by Peder Rudling
One approach that defense attorneys often favor is the art of confusion. I was recently involved in a construction accident case, where the machine involved was so complicated that words just weren’t enough to explain how it operated.
If a juror did not understand how this machine works – how could plaintiff’s counsel hope to explain how his client was wronged by the defendants?
By Peder Rudling and David Perry
Demonstrative graphics have been used in the courtroom since the advent of the flip chart. Why? It is widely understood that comprehension and retention of information is enhanced when it is conveyed through a combination of visual and verbal methods. A 1992 study entitled “The Weiss-McGrath Report” (McGraw-Hill) found that after 72 hours, participants retained 10 percent of verbally presented informatio1.5, while those who received the information visually retained 20 percent. But those who both heard and saw (visual and verbal presentation) retained 65 percent of the information.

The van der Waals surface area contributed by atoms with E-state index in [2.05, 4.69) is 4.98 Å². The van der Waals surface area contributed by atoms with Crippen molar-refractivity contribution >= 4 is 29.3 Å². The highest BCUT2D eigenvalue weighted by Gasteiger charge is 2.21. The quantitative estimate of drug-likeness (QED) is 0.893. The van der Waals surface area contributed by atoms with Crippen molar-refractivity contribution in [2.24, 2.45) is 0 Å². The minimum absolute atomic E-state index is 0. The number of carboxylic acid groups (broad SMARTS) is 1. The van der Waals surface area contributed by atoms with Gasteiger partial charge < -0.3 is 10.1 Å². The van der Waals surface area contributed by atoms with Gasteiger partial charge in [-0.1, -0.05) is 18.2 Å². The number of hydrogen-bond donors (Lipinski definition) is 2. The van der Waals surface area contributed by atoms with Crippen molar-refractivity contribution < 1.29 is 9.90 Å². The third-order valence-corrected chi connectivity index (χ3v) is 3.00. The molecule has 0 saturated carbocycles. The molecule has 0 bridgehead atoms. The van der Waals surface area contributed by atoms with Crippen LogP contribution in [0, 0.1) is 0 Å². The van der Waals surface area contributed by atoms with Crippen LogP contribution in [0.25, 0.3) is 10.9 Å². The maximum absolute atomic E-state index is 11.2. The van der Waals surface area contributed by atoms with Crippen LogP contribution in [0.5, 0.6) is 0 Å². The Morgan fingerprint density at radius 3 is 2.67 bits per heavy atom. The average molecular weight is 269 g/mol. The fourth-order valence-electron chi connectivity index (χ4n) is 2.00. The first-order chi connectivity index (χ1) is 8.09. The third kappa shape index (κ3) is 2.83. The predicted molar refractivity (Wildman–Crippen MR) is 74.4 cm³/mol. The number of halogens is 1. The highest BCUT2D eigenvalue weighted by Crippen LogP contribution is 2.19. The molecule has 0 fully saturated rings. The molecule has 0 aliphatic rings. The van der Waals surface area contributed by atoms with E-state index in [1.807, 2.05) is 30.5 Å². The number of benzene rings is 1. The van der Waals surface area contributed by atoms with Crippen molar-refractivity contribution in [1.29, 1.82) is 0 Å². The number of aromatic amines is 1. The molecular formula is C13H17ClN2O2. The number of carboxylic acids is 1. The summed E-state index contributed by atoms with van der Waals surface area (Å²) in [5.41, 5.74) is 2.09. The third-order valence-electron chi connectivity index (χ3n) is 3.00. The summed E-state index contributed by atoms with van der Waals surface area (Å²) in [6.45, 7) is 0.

Clearly, combining visual and verbal tools is the most effective method to convey information – and more important than ever, considering the changing demographics of the modern jury which demands that you use all the tools at your disposal to position your case for success.